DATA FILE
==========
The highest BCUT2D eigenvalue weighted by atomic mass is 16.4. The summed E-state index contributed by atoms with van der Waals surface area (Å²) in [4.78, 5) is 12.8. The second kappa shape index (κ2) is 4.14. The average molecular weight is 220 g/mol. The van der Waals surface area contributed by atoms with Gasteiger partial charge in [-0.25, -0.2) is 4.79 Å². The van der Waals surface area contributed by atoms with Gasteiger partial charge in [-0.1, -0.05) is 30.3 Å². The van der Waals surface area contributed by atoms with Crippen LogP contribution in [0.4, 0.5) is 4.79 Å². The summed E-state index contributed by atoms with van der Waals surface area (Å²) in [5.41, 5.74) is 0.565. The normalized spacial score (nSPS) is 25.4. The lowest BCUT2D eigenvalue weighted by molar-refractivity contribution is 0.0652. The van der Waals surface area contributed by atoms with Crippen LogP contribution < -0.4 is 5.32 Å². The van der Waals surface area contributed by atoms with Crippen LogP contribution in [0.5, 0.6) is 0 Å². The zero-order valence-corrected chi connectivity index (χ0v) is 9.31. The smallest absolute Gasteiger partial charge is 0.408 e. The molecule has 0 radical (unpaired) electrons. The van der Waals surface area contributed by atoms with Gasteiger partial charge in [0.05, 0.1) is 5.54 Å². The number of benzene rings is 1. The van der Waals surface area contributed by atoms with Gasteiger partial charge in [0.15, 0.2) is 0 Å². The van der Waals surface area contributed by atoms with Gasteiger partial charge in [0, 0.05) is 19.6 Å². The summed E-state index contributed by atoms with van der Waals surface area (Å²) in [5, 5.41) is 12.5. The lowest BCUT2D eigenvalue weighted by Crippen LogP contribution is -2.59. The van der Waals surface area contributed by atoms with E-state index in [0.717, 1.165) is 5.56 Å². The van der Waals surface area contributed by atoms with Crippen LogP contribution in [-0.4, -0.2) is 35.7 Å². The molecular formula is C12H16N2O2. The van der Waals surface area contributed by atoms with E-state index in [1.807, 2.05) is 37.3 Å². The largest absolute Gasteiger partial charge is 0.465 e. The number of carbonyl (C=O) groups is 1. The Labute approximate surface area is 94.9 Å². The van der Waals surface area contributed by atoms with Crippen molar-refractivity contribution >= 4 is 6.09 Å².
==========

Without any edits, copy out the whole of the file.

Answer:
The highest BCUT2D eigenvalue weighted by atomic mass is 16.4. The summed E-state index contributed by atoms with van der Waals surface area (Å²) in [4.78, 5) is 12.8. The second kappa shape index (κ2) is 4.14. The average molecular weight is 220 g/mol. The van der Waals surface area contributed by atoms with Gasteiger partial charge in [-0.25, -0.2) is 4.79 Å². The van der Waals surface area contributed by atoms with Gasteiger partial charge in [-0.1, -0.05) is 30.3 Å². The van der Waals surface area contributed by atoms with Crippen LogP contribution in [0.4, 0.5) is 4.79 Å². The summed E-state index contributed by atoms with van der Waals surface area (Å²) in [5.41, 5.74) is 0.565. The normalized spacial score (nSPS) is 25.4. The lowest BCUT2D eigenvalue weighted by molar-refractivity contribution is 0.0652. The van der Waals surface area contributed by atoms with Crippen LogP contribution < -0.4 is 5.32 Å². The van der Waals surface area contributed by atoms with Crippen LogP contribution in [0.5, 0.6) is 0 Å². The zero-order valence-corrected chi connectivity index (χ0v) is 9.31. The smallest absolute Gasteiger partial charge is 0.408 e. The molecule has 0 radical (unpaired) electrons. The van der Waals surface area contributed by atoms with Gasteiger partial charge in [0.05, 0.1) is 5.54 Å². The number of benzene rings is 1. The van der Waals surface area contributed by atoms with Gasteiger partial charge in [0.15, 0.2) is 0 Å². The van der Waals surface area contributed by atoms with Gasteiger partial charge in [0, 0.05) is 19.6 Å². The summed E-state index contributed by atoms with van der Waals surface area (Å²) in [5, 5.41) is 12.5. The lowest BCUT2D eigenvalue weighted by Crippen LogP contribution is -2.59. The van der Waals surface area contributed by atoms with E-state index in [0.717, 1.165) is 5.56 Å². The van der Waals surface area contributed by atoms with Crippen LogP contribution in [-0.4, -0.2) is 35.7 Å². The molecular formula is C12H16N2O2. The van der Waals surface area contributed by atoms with E-state index in [1.807, 2.05) is 37.3 Å². The largest absolute Gasteiger partial charge is 0.465 e. The number of carbonyl (C=O) groups is 1. The Labute approximate surface area is 94.9 Å². The van der Waals surface area contributed by atoms with Crippen molar-refractivity contribution >= 4 is 6.09 Å².